Advocating For Lightning Safety Since 2002
About Us - Michael Utley's Story
In May 2000, Michael Utley was struck by lightning on a Cape Cod golf course. Mike's heart stopped several times, his friends performed life saving CPR in the rain and hail, and the EMT's used the paddles on him in the ambulance. Its only because of these people and their knowledge that he is here today to promote lightning safety and CPR.
Michael spent 38 days in Brigham & Women's Intensive Care Unit, then another two and a half months in Braintree Health/South Rehab.. It has been a long road back and now, 3 years later, the journey is still far from over.
Michael started the Struck by Lightning organization in an effort to promote lightning safety and education. Started in 2002, our goal is to provide professional and entertaining presentations for schools, companies and organizations throughout the United States and abroad.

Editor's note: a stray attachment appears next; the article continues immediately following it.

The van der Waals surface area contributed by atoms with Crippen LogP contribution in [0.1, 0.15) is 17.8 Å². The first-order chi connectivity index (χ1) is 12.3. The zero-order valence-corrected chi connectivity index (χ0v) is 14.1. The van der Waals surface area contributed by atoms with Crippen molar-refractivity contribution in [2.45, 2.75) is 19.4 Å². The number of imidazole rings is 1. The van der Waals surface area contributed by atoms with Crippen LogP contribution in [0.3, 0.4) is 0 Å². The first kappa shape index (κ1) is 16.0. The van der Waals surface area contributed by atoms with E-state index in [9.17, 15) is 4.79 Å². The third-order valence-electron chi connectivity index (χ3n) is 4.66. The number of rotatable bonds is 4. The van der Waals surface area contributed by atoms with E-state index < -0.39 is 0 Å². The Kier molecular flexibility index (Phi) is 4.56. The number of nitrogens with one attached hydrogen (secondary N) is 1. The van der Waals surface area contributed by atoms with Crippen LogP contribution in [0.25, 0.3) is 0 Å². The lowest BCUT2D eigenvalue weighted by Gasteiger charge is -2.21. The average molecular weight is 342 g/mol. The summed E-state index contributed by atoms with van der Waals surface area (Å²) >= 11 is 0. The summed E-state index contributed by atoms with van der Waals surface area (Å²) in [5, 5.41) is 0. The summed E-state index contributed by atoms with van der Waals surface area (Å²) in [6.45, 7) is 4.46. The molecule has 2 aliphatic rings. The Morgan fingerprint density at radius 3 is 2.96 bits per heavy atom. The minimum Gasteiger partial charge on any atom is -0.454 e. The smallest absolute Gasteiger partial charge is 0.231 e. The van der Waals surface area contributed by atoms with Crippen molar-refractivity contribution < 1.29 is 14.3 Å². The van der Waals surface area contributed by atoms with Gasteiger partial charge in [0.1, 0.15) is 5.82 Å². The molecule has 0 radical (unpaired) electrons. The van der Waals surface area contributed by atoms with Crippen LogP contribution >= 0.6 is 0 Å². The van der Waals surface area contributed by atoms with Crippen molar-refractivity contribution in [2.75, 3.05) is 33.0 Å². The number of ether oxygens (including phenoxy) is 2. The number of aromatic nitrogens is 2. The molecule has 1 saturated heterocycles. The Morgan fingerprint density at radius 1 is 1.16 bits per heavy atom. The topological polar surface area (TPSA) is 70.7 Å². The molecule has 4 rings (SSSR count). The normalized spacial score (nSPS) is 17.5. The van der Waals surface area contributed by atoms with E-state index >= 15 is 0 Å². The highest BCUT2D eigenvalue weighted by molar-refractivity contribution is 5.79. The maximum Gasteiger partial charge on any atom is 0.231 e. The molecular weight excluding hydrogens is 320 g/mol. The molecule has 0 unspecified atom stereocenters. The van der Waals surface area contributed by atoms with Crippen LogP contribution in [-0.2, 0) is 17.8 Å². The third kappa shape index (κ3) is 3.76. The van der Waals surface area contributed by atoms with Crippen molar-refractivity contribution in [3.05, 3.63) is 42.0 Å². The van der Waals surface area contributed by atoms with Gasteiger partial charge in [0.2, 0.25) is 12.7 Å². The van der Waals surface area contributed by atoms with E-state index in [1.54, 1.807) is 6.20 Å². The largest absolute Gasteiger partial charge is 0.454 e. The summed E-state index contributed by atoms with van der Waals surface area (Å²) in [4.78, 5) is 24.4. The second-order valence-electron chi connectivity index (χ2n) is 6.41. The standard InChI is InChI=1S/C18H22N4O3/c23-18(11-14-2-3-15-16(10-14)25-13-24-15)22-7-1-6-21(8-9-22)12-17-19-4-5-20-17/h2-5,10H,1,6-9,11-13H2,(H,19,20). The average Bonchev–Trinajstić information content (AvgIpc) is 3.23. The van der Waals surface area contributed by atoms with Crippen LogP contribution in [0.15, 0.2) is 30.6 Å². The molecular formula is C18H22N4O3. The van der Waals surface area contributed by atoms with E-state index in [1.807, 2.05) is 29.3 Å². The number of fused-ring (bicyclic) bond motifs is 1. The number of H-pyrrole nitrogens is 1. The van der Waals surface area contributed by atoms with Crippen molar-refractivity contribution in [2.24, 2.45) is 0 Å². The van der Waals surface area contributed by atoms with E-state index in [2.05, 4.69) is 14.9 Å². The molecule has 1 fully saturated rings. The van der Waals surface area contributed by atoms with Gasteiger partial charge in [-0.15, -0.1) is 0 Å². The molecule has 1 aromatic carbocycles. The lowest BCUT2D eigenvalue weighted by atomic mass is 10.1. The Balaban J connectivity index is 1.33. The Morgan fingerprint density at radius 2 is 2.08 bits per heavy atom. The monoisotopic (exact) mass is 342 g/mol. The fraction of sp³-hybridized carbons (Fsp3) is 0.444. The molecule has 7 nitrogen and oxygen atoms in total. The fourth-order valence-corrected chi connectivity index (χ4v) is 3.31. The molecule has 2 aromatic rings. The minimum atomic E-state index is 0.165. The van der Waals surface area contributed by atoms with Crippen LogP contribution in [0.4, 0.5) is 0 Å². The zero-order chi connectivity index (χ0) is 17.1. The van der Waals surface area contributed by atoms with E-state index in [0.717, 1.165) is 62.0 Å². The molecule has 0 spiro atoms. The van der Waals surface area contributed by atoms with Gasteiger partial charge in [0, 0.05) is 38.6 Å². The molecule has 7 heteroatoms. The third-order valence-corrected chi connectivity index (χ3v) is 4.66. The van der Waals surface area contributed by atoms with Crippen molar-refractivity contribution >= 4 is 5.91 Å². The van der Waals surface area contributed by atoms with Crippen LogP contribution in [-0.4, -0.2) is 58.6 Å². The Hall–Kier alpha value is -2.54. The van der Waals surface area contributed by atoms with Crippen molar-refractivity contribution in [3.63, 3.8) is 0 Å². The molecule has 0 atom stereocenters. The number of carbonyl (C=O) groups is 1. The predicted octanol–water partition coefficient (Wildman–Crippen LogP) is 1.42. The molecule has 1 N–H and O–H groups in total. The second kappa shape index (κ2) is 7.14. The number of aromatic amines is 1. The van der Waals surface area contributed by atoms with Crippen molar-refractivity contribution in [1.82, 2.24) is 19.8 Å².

As a NOAA spokesperson for lightning safety, he helped kick off the first Lightning Awareness Week in 2001 at Westchester Country Club in New York. Teaming up with Dr. Mary Ann Cooper, one of the leading lightning medical authorities, Rocco Mediate, a PGA Pro, Scott Gudes, Deputy Director of NOAA, and Brig. Gen. (USAF Retired) John J. Kelly, Jr., Director of the National Weather Service they delivered a lightning safety message to the PGA and put the first Lightning Awareness Week into motion.
You can find Michael at the New England Severe Weather Conference at Mt. Wachusett, Ma. speaking to teachers, scientist and NOAA weather people about the best way to educate and protect the public, or kicking off a "Powers of Natures" Exhibit at the North Carolina Museum of Natural Sciences where he gets a chance to do what he likes the most, giving his message to an auditorium full of kids and their parents.
Michael has appeared in TV weather specials for several Boston TV stations, the Weather Channel, and National Geographic. He has written for the New York Times, the International Herald Tribune, and has been featured in articles in the Cape Cod Times and Discover Magazine. Most recently, NOAA featured Michael's story on their website in April 2003.